1. LucyLulu

      How did these fund managers do this due diligence or what did others fail to do? The funds had been rated by the rating agencies, there wasn’t anything in the disclosures to indicate a problem and the managers didn’t have access to loan level information or typically who had even originated the loans? Where was the due diligence occurring or not but should have been?

  6. Fraud Guy- Also

    I am very familiar with the public pension fund world. They are particularly important buyers because they are not commercial entities and are therefore seen in Washington as reflecting the public interest more than mutual funds or hedge funds.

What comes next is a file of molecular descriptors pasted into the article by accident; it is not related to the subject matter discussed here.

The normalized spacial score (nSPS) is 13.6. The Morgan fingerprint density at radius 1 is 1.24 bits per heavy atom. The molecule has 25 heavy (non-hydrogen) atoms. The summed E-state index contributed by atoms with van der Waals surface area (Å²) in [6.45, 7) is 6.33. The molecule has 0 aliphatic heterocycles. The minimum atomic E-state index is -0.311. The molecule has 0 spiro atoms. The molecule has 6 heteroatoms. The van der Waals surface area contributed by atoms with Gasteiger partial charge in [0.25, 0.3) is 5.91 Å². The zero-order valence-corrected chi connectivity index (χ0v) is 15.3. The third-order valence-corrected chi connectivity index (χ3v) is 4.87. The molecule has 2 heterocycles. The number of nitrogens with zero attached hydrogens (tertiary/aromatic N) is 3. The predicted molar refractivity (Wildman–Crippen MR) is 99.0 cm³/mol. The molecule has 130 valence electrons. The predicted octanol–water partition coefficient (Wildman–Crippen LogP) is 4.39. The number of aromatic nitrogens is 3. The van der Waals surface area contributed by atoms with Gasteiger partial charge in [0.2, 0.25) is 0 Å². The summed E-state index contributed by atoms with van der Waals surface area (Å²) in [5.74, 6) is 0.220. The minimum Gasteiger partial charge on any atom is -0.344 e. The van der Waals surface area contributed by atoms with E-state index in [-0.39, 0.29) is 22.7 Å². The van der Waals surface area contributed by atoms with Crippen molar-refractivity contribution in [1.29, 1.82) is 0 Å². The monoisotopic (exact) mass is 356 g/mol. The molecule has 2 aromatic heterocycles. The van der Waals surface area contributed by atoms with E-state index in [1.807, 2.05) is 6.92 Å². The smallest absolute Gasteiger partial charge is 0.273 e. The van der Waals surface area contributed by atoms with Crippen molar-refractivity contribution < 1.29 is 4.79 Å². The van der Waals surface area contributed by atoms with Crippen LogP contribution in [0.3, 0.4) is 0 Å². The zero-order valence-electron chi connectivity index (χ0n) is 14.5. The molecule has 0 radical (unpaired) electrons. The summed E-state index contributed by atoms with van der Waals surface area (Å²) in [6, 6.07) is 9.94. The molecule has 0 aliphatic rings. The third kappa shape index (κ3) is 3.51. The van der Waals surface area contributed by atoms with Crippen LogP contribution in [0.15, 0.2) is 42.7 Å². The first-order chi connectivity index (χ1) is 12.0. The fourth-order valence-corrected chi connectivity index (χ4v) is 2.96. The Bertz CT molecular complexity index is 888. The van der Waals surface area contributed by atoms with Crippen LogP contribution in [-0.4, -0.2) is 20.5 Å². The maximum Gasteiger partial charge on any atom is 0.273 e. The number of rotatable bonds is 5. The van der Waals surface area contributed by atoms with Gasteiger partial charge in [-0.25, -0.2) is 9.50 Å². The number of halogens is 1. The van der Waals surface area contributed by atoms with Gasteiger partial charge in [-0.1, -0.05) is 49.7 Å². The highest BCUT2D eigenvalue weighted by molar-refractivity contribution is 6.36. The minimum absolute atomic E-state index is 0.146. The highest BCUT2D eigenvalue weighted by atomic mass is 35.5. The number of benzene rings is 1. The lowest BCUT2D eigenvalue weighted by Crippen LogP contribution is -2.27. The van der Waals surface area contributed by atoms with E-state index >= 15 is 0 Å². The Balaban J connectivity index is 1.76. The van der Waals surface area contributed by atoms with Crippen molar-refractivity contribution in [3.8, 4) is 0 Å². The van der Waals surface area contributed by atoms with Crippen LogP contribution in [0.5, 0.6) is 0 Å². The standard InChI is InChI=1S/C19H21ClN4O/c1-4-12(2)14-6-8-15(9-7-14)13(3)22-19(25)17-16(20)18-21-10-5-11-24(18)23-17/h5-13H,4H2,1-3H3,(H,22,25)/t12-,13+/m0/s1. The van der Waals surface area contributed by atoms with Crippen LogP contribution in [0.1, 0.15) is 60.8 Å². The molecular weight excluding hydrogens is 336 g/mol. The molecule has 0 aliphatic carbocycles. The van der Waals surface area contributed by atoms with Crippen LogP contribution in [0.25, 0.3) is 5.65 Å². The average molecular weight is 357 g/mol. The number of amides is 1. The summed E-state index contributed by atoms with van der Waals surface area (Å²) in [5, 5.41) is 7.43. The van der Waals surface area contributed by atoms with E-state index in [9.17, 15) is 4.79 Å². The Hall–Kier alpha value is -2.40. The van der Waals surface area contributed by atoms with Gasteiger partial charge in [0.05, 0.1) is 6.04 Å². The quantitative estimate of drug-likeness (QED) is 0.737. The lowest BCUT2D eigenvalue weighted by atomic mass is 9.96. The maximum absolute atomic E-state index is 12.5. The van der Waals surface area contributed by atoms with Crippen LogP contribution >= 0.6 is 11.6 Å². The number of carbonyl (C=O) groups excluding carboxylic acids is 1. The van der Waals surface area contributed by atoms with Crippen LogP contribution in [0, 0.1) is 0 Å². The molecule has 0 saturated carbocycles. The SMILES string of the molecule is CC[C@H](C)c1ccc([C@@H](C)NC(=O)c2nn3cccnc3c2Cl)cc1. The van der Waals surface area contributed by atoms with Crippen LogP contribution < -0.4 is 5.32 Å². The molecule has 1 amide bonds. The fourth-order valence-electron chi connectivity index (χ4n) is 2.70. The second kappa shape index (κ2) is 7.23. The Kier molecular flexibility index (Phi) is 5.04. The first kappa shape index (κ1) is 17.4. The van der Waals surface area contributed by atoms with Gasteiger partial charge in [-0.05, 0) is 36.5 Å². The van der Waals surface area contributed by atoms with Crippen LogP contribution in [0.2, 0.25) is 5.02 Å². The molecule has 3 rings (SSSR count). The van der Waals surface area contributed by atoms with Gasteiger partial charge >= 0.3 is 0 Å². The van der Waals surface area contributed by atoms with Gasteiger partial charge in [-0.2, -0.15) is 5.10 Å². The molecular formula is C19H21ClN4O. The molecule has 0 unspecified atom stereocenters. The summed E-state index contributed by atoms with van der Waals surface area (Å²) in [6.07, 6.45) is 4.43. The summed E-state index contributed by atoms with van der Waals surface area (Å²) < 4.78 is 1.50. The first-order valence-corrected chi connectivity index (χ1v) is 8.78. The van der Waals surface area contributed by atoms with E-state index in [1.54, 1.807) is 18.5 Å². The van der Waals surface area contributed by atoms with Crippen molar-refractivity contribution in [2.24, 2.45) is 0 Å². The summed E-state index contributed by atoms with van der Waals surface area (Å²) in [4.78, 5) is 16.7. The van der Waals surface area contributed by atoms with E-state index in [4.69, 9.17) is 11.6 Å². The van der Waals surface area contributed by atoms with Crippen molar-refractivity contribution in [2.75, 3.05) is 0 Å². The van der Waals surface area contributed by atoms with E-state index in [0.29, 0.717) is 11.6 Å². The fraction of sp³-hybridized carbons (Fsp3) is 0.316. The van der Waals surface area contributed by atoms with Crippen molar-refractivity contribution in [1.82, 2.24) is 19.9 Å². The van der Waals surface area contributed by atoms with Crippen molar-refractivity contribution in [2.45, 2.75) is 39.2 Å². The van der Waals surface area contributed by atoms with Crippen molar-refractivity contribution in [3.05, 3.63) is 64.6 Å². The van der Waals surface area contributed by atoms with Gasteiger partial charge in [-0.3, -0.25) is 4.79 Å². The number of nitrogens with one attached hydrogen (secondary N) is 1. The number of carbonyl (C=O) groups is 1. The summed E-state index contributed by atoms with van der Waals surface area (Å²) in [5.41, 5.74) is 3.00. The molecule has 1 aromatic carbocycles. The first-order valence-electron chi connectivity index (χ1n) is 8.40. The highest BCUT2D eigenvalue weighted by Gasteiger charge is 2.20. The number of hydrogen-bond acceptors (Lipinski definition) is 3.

Almost 20 years ago, public pension funds recognized a need for a Washington presence and formed the Council of Institutional Investors (CII). The impetus for this was the development of hostile takeovers and the emerging practice of company managers making raiders go away by paying them off from the corporate treasury, a practice known as “greenmail”. The CII was very effective in more or less putting a stop to greenmail via regulation and then broadened its focus to corporate governance generally, with a particular focus on proxy voting for director elections. The organization has been stuck on corporate governance ever since and, in fact, made a formal decision a couple of years ago to formally adopt a charter mandate that it will ONLY focus on corporate governance. Sadly, in my opinion, this decision reflects the fact that the CII’s members are government employees and elected officials. They understand voting because it is central to the political world. Other stuff, whether it’s RMBS cram-downs, how they are getting shafted with HFT, private equity regulation, etc., they don’t really understand and they are afraid to engage for fear of demonstrating their lack of knowledge. So, the bottom line is that public pension funds have self-abdicated any kind of Washington-based effort to look after their collective interests, and I don’t expect that to change soon.